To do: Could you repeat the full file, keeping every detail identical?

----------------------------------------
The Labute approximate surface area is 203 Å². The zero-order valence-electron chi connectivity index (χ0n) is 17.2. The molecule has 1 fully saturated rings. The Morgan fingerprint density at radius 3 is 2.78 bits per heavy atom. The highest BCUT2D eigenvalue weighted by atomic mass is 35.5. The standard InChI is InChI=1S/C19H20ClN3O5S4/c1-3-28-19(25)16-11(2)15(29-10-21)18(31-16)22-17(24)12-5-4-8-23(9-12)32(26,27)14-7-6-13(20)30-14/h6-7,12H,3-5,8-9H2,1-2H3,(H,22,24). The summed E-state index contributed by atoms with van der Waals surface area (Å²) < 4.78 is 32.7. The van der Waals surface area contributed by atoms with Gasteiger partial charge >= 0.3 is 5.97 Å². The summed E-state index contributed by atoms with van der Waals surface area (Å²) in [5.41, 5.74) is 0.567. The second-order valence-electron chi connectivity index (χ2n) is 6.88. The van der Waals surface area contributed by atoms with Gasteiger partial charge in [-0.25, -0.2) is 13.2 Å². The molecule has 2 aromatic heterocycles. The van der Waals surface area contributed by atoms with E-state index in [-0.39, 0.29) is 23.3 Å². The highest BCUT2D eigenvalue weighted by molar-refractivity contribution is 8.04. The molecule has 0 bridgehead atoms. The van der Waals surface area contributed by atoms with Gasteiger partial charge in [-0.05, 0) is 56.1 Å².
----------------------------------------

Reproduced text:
The Labute approximate surface area is 203 Å². The zero-order valence-electron chi connectivity index (χ0n) is 17.2. The molecule has 1 fully saturated rings. The Morgan fingerprint density at radius 3 is 2.78 bits per heavy atom. The highest BCUT2D eigenvalue weighted by atomic mass is 35.5. The standard InChI is InChI=1S/C19H20ClN3O5S4/c1-3-28-19(25)16-11(2)15(29-10-21)18(31-16)22-17(24)12-5-4-8-23(9-12)32(26,27)14-7-6-13(20)30-14/h6-7,12H,3-5,8-9H2,1-2H3,(H,22,24). The summed E-state index contributed by atoms with van der Waals surface area (Å²) < 4.78 is 32.7. The van der Waals surface area contributed by atoms with Gasteiger partial charge >= 0.3 is 5.97 Å². The summed E-state index contributed by atoms with van der Waals surface area (Å²) in [5.41, 5.74) is 0.567. The second-order valence-electron chi connectivity index (χ2n) is 6.88. The van der Waals surface area contributed by atoms with Gasteiger partial charge in [-0.25, -0.2) is 13.2 Å². The molecule has 2 aromatic heterocycles. The van der Waals surface area contributed by atoms with E-state index in [-0.39, 0.29) is 23.3 Å². The highest BCUT2D eigenvalue weighted by molar-refractivity contribution is 8.04. The molecule has 0 bridgehead atoms. The van der Waals surface area contributed by atoms with Gasteiger partial charge in [-0.05, 0) is 56.1 Å².